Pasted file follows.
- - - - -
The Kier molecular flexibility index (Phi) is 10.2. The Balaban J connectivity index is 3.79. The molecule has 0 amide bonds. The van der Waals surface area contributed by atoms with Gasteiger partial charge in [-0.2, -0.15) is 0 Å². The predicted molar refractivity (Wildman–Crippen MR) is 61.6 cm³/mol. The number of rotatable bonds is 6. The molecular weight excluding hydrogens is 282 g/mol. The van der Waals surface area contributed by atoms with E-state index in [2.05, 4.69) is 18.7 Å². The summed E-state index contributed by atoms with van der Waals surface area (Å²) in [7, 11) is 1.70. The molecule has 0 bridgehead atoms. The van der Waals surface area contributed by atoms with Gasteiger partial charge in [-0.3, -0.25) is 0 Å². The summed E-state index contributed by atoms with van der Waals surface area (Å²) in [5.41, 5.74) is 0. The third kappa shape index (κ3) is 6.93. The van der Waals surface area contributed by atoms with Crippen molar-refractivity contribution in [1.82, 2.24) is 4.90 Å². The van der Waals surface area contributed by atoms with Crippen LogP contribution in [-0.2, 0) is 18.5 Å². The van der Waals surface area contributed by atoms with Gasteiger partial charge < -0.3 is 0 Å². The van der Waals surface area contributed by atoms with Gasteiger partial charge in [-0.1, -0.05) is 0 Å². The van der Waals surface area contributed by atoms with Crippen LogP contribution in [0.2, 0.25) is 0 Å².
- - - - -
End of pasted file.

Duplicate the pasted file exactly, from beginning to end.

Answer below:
The Kier molecular flexibility index (Phi) is 10.2. The Balaban J connectivity index is 3.79. The molecule has 0 amide bonds. The van der Waals surface area contributed by atoms with Gasteiger partial charge in [-0.2, -0.15) is 0 Å². The predicted molar refractivity (Wildman–Crippen MR) is 61.6 cm³/mol. The number of rotatable bonds is 6. The molecular weight excluding hydrogens is 282 g/mol. The van der Waals surface area contributed by atoms with E-state index in [2.05, 4.69) is 18.7 Å². The summed E-state index contributed by atoms with van der Waals surface area (Å²) in [7, 11) is 1.70. The molecule has 0 bridgehead atoms. The van der Waals surface area contributed by atoms with Gasteiger partial charge in [-0.3, -0.25) is 0 Å². The summed E-state index contributed by atoms with van der Waals surface area (Å²) in [5.41, 5.74) is 0. The third kappa shape index (κ3) is 6.93. The van der Waals surface area contributed by atoms with Crippen molar-refractivity contribution in [1.82, 2.24) is 4.90 Å². The van der Waals surface area contributed by atoms with Crippen LogP contribution in [-0.2, 0) is 18.5 Å². The van der Waals surface area contributed by atoms with Gasteiger partial charge < -0.3 is 0 Å². The van der Waals surface area contributed by atoms with Gasteiger partial charge in [-0.1, -0.05) is 0 Å². The van der Waals surface area contributed by atoms with Crippen LogP contribution in [0.2, 0.25) is 0 Å².